Boston Linux & UNIX was originally founded in 1994 as part of The Boston Computer Society. We meet on the third Wednesday of each month at the Massachusetts Institute of Technology, in Building E51.

Software Freedom and the GPL

Date and Time

Wednesday, January 16, 2002 from 7:00 pm to 9:00 pm


MIT Building 1-190


Bradley M. Kuhn , The Free Software Foundation - bkuhn fsf org


Bradley Kuhn talks about software freedom, copyleft, and the history and future of the Free Software Movement.


(Brad's synopsys)

In this talk, I introduce the issues of software freedom, copyleft, and the history and future of the Free Software Movement to an audience that is generally familiar with computer software. (The talk is geared towards computer users, but developers will not be bored.) I discuss in detail the most popular copyleft license, the GNU General Public License (GPL), and introduce its advantages for users, programmers, and businesses.

In contrast to the talks given by the free software supporters who founded the community (such as Richard Stallman), this talk comes from the perspective of someone who came of age in the Free Software Movement after the early work was complete. Thus, this talk addresses the “GNU generation” – those of us who learned of free software only after GNU/Linux systems were beginning to become popular.

In particular, I address the stark contrast of two existing worlds in the software industry: the developers of proprietary software and the developers of free software. As someone who has lived in both of these worlds, I speak with some authority about the terrible challenges and drawbacks faced in the proprietary software realm, and how the free software community has overcome them by giving the same freedom to all users, whether they program often, occasionally, or not at all. I explain how one specific copyleft software license, the GNU GPL, has worked to ensure freedom while creating a thriving user, developer and business community.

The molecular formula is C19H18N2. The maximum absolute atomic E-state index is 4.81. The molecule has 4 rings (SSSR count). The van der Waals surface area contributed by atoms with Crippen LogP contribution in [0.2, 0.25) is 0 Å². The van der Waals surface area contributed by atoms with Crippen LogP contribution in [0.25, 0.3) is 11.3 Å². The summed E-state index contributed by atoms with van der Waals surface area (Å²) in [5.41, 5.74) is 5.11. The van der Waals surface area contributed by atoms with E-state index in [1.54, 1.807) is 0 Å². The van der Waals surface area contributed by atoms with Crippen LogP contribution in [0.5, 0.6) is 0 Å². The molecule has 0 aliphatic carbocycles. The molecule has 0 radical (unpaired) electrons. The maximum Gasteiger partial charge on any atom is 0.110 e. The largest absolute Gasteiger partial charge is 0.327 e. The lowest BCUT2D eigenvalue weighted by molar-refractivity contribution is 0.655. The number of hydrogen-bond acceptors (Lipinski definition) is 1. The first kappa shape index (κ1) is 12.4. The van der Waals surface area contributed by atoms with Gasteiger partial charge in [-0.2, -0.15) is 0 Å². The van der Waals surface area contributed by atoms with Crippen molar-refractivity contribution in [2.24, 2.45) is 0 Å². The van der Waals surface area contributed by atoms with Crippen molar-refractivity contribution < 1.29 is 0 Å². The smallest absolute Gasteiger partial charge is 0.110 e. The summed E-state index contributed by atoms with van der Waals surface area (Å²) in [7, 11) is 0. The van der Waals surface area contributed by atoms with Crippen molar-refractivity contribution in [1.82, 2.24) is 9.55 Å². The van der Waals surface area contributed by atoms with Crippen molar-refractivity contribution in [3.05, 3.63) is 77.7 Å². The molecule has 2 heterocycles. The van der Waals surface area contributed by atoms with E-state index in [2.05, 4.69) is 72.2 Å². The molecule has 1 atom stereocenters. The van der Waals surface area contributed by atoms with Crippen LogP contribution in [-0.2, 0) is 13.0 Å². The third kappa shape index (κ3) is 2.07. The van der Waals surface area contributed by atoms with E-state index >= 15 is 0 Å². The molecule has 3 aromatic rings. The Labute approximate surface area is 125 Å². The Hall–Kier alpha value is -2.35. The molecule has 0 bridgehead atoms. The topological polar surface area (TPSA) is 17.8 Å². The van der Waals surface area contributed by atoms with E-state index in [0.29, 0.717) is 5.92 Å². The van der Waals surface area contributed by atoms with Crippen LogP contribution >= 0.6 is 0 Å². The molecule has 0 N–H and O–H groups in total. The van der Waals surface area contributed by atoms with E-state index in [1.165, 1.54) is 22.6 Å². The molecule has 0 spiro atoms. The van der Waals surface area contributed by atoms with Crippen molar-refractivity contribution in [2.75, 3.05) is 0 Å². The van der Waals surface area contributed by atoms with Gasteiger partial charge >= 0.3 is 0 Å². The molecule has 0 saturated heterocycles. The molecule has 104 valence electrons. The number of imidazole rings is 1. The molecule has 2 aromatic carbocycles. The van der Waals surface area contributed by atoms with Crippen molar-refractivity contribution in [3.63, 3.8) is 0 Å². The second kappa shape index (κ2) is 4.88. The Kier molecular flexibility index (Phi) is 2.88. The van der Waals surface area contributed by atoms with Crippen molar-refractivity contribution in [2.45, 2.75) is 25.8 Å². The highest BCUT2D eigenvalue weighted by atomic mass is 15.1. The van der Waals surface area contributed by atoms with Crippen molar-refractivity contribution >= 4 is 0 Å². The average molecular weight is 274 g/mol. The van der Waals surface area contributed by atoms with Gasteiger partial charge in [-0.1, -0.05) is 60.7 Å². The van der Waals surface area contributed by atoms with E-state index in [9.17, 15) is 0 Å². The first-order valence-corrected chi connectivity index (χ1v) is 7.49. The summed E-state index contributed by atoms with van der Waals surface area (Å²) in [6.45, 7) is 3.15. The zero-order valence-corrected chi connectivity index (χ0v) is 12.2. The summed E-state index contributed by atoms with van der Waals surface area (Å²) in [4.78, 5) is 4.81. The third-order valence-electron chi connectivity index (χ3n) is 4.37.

Finally, I discuss the great challenges that we, the Free Software Movement, face in the years ahead. Too often, people assume that since the job of writing a core operating system is done (namely, GNU/Linux and emerging GNU/HURD systems) that there is nothing left for the Free Software Movement to do. I dispell this misconception by giving real-world examples where we face challenges today. I also identify dangerous trends that indicate challenges that we may face in the future.

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We also thank MIT for the use of their facilities.

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